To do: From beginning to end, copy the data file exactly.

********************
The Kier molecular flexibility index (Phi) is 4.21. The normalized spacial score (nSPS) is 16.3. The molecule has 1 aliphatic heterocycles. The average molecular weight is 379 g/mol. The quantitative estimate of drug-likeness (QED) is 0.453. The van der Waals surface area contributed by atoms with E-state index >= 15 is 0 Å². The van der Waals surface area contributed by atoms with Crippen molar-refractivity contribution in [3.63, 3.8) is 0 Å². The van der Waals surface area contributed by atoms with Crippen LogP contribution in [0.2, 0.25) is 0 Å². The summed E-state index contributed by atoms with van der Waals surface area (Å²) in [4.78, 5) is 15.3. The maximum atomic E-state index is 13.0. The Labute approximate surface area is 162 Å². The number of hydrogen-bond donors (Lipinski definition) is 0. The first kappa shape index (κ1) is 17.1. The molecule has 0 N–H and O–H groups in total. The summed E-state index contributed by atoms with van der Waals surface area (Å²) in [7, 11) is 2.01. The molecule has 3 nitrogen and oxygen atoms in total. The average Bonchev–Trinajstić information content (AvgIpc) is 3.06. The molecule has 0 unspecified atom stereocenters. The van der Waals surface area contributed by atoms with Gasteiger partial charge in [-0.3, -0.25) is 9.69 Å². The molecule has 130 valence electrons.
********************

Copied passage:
The Kier molecular flexibility index (Phi) is 4.21. The normalized spacial score (nSPS) is 16.3. The molecule has 1 aliphatic heterocycles. The average molecular weight is 379 g/mol. The quantitative estimate of drug-likeness (QED) is 0.453. The van der Waals surface area contributed by atoms with E-state index >= 15 is 0 Å². The van der Waals surface area contributed by atoms with Crippen molar-refractivity contribution in [3.63, 3.8) is 0 Å². The van der Waals surface area contributed by atoms with Crippen LogP contribution in [0.2, 0.25) is 0 Å². The summed E-state index contributed by atoms with van der Waals surface area (Å²) in [4.78, 5) is 15.3. The maximum atomic E-state index is 13.0. The Labute approximate surface area is 162 Å². The number of hydrogen-bond donors (Lipinski definition) is 0. The first kappa shape index (κ1) is 17.1. The molecule has 0 N–H and O–H groups in total. The summed E-state index contributed by atoms with van der Waals surface area (Å²) in [7, 11) is 2.01. The molecule has 3 nitrogen and oxygen atoms in total. The average Bonchev–Trinajstić information content (AvgIpc) is 3.06. The molecule has 0 unspecified atom stereocenters. The van der Waals surface area contributed by atoms with Gasteiger partial charge in [-0.3, -0.25) is 9.69 Å². The molecule has 130 valence electrons.